by Sophie Hunter
On 6 September last year the Supreme Court of India struck down Section 377 (S377) of the Indian Penal Code (IPC), decriminalising homosexuality. Introduced during British colonial rule in India in 1864 as a legal transplant of the British 1533 Buggery Act, this section criminalised non-procreative sexualities. Historically it was used to target, among others, transgender persons, including hijras, a traditional community in India and South Asia more broadly. Hijras were traditionally powerful figures in charge of collecting taxes and duties in the Sultanate and Mughal courts (Arondekar, 2010). While S377 was not specifically designed to target the hijras, it criminalized them as a group, and had serious implications for the community. Though the striking down of S377 is a positive signal to the hijra community in India, this legal ruling must still be translated into an effective policy in order to begin to address its lasting repercussions for the hijra community.
In what follows, I examine contemporary legal struggles through a historical analysis of how sexuality was used by British colonial rule to thwart potential dissidence from a specific group in India. S377 is an interesting case to evaluate over time the resistance of the hijra community and measure to what extent the law is implemented through particular policies. State policies became punitive in 1864 under the colonial rule. These policies were subsequently reversed by the removal of IPC S377 in 2018. However, the legacy of colonial rule is not simply undone by the striking down of this law. A Transgender Bill introduced in 2016, which has not yet been passed by the Upper House of Parliament, threatens to mark a U-turn from progressive judgments and the much awaited removal of S377. This Bill, which attempted to prohibit discrimination against transgender people, has faced much criticism and failed to reach consensus in Parliament. Due to the shortcomings of the proposed Transgender Bill, the legal success of two landmark cases handed down by the Supreme Court in 2014 and 2018 fail to be translated into concrete policies.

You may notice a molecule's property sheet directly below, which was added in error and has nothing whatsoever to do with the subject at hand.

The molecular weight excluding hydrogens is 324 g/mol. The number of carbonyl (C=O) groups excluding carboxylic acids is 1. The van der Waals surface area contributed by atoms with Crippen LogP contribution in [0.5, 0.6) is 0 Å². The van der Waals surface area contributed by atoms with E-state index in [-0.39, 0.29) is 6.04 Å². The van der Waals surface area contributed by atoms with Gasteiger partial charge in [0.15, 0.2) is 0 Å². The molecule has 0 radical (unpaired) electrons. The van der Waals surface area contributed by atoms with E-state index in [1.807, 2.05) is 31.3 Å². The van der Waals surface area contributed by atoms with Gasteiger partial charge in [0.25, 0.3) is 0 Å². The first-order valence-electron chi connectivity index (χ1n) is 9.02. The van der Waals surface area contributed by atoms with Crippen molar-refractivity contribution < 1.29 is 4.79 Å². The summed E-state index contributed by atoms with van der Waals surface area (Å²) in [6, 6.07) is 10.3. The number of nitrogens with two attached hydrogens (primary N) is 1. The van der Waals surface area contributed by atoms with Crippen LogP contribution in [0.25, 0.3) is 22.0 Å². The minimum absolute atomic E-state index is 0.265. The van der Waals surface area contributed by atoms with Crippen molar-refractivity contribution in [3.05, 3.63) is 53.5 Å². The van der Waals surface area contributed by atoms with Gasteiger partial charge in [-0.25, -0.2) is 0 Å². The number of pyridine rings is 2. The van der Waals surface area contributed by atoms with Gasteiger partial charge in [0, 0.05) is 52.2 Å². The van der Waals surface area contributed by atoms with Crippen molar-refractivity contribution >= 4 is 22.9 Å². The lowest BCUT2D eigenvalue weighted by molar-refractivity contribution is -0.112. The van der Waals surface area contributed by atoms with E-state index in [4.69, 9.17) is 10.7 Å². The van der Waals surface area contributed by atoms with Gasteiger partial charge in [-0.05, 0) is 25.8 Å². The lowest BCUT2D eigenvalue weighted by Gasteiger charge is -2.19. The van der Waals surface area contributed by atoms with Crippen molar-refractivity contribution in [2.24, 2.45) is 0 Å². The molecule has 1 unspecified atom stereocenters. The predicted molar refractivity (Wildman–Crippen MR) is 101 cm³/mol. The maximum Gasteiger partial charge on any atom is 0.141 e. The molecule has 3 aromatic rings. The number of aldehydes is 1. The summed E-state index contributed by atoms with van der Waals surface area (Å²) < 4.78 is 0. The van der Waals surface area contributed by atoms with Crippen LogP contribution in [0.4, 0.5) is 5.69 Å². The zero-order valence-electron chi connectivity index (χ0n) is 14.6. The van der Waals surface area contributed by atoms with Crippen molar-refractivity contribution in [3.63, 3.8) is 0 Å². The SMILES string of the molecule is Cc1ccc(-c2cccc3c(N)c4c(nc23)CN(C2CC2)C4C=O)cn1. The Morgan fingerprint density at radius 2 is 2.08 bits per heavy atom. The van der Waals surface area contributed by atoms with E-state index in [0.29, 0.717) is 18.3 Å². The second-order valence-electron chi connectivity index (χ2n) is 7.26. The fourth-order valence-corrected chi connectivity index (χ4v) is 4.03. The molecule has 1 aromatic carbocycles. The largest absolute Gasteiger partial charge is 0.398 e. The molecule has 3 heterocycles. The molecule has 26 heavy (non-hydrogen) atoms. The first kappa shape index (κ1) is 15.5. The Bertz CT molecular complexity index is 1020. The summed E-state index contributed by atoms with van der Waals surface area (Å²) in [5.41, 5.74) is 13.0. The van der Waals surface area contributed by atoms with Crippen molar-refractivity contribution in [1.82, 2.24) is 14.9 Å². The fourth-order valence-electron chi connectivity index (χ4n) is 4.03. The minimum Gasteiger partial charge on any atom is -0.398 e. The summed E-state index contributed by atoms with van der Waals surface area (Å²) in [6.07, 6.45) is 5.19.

Criminalisation through a Foucauldian lens
After a rebellion challenged the British colonial rule in 1857, S377 of the IPC served as a political tool to reassert colonial authority, especially over what it considered to be a ‘deviant’ group within society (Reddy, 2010). While the hijras have been part of South Asia for thousands of years, their identity stood starkly at odds with Western morality and their conception of gender. Historically, pre-colonial India demonstrated a culture open to sexual fluidity that can be traced back to 5th century Jain religious literary tradition (Benton, 2002), as well as to ancient Sanskrit texts such as Vatsyayana Kamasutram (8th BCE), the Sufist tradition of erotic poetry known as Rheki (13th CE), and the Mughal erotic canon (17th CE).
The body policing as well as its medicalisation imposed by colonial rule pathologised all non-heteronormative behaviours. According to Foucault, bodies are controlled through discipline over centuries, by repressing and silencing sexuality (Foucault cited in Young, 1995). The colonial state asserted control over hijras through constructing knowledge about them as deviant in order to criminalise them as a group. The colonial legislation (Indian Penal Code, IPC/1861) and Criminal Tribes Act (CTA/1871-1897) relied upon forensic medical science to provide ‘rational’ evidence linking fluid sexuality and criminal acts to support court hearings. For instance, in the case of Queen Empress v Khairati (1884) a distended anus and signs of syphilis were used to establish the non-normative sexuality of the subject and ascertain his criminality under S377. The colonial state relied upon forensic science to control hijras in the courtroom. The identity of hijras was reshaped with the help of forensic science into a discourse of nuisance and pollution imported from England, which stood at odds with pre-colonial India’s tolerance towards sexual diversity (Reddy, 2010).
Challenging the “legal panopticon”